This 3 page article reviewed the U.S. and Canadian Green Building Councils LEED® versions for new construction. It provides the why behind LEED®, i.e. a project checklist used voluntarily that aims to reduce construction, energy and water-related operating costs while reducing environmental impacts. It also explains how permeable interlocking concrete pavement can contribute LEED® points through Sustainable Sites (SS) via stormwater management. In addition SS points can be earned through reducing urban heat island on parking lots and roofs, by reducing construction waste, reusing pavers and by using recycled materials, using materials made from within the region as well as proposing innovative design and using durable materials. Applications: Stormwater Design and Management, Heat Island Reduction, Recycling, Regional Manufacturing, Waste Management.
Download DocumentAchieving LEED® Credits with Segmental Concrete Pavements—Part 2 (2006)
Rob Burak, P.Eng.-ICPA Director of Engineering, Interlocking Concrete Pavement Magazine, August, 2006
This 4 page article continues from the May issue on how LEED® credits can be earned under the five principal categories. It details how points Sustainable Sites (SS) can be earned through heat island effect both in non roof and roof, material and resources, by reducing construction waste, resource reuse, by using recycled materials, using materials manufactured within the region as well as incorporating innovative improvements in building materials and design and durable materials. Applications: Heat Island Effect, Materials and Resources, Construction Waste Management, Resource Reuse, Recycled Content, Regional Materials, Innovation and Design Process, Durable Materials.
Download DocumentAlbedo: A Measure of Pavement Surface Reflectance (2002)
American Concrete Pavement Association, 2 pages
Brochure describing albedo and the impact of pavement material selection on energy consumption, cool communities, and cost savings. This brochure is available as a free download from the American Concrete Pavement Association.
Download DocumentConcrete in Practice No. 38 - Pervious Concrete (2004)
National Ready Mixed Concrete Association, 2 pages.
Available for free. Concrete In Practice-Pervious Concrete is a one-page information sheets on important technical topics, written in a non-technical "What, Why and How?" format.
Download DocumentFreeze Thaw Resistance of Pervious Concrete (2004)
National Ready Mixed Concrete Association, 17 pages
Available for free. There have been several pervious concrete pavement projects in dry and wet freeze areas demonstrating good field performance over several years. Recommendations for successful performance of pervious concrete pavements under the various freeze-thaw conditions have been provided. There is limited experience of performance of pervious concrete pavements in hard wet freeze areas. Therefore, in such areas utmost care must be taken. Pervious pavements should be placed by an experienced installer and the pavement structure and surrounding details should be designed to accommodate the anticipated water flow and drainage requirements.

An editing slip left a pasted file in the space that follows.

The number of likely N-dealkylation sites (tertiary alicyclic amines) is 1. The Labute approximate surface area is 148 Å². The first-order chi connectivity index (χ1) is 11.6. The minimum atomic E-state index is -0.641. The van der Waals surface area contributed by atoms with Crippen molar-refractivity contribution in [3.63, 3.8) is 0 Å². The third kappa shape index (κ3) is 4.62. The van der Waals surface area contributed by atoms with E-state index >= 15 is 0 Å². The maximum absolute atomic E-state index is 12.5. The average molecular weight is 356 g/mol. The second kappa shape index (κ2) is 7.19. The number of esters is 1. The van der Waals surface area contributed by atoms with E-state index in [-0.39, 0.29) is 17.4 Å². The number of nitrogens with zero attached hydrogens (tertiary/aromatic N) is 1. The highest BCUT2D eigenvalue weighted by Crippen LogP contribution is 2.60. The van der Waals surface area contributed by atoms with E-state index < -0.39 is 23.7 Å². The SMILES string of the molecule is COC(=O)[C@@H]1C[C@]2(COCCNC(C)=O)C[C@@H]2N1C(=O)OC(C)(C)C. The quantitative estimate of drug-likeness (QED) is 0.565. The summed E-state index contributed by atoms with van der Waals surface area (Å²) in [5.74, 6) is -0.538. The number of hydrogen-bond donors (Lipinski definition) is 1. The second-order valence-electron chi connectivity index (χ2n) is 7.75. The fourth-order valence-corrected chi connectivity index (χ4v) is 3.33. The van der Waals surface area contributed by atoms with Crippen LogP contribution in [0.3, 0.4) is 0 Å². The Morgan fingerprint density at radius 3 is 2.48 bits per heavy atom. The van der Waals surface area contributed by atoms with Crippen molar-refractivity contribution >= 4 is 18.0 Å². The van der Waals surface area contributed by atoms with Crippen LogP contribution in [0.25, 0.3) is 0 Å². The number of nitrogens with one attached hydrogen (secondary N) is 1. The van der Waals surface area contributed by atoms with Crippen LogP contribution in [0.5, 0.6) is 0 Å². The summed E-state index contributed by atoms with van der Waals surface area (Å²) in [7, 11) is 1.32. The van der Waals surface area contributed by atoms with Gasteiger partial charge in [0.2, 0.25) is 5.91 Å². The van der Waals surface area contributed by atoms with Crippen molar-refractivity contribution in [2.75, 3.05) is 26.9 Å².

Download DocumentPervious Concrete Mixtures and Properties (2004)
Portland Cement Association, CT043, 8 pages
Available for free. Pervious concrete is ideally suited as a solution to stormwater management issues with added environmental benefits. The large void content designed into this specialty concrete allows water to pass through rapidly, minimizing runoff and recharging groundwater supplies. Also known as permeable concrete, porous concrete, gap-graded concrete, no-fines concrete, and enhanced porosity concrete, pervious concrete can be used in a wide range of applications, although its primary use is in pavements.
Download DocumentPervious Concrete Pavement: A Win-Win System (2003)
Dan Brown, P.E., Portland Cement Association, CT032, 9 pages
Available for free. Use of Pervious Concrete Pavements Helps Owners and the Environment.
Download DocumentShining a Light on Cool Communities (1998)
Environmental Council of Concrete Organizations, #EV 19, 4 pages
Available for free. Research shows that use of light- and heat-reflective concrete-based materials, along with careful planting of trees, could lower summer temperatures in some cities by as much as 5°F. This four-page bulletin presents an overview of this concept.
Download DocumentUnderstanding Pervious Concrete (2005)
Dan Huffman, Construction Specifier Institute, December 2005, 9 pages
Available for free. While pervious concrete pavement has been around for more than 20 years, it has only recently garnered much attention due to increasingly stringent stormwater management guidelines that now position the product as a sustainable building material. Pervious concrete provides the potential for environmentally responsible site use and lowered construction costs in projects ranging from a simple sidewalks, driveways and patios, to major pedestrian plazas and full-blown multi-acre parking lots for national commercial big box builders.
Download DocumentUnique Whitetopping Approach Offers Strength and Durability in Wyoming (2004)
Portland Cement Association, #PL612, 2 pages
Available for free. This 2-page case study highlights the reconstruction of a deteriorated asphalt street in Sheridan, WY. The process included the use of full-depth reclamation (FDR) with cement for the base and ultra-thin whitetoppping (UTW) for the surface. Pavement design called for 3-1/2 inches of UTW with control joints sawn in a four-foot grid over eight inches of an FDR base. Tests performed after construction showed the cement-stabilized FDR base with a 28-day compressive strength of 320 psi and a 28-day concrete compressive strength of 5,250 psi. After a year of traffic, the reconstructed street is performing well, and the city is pleased with the results.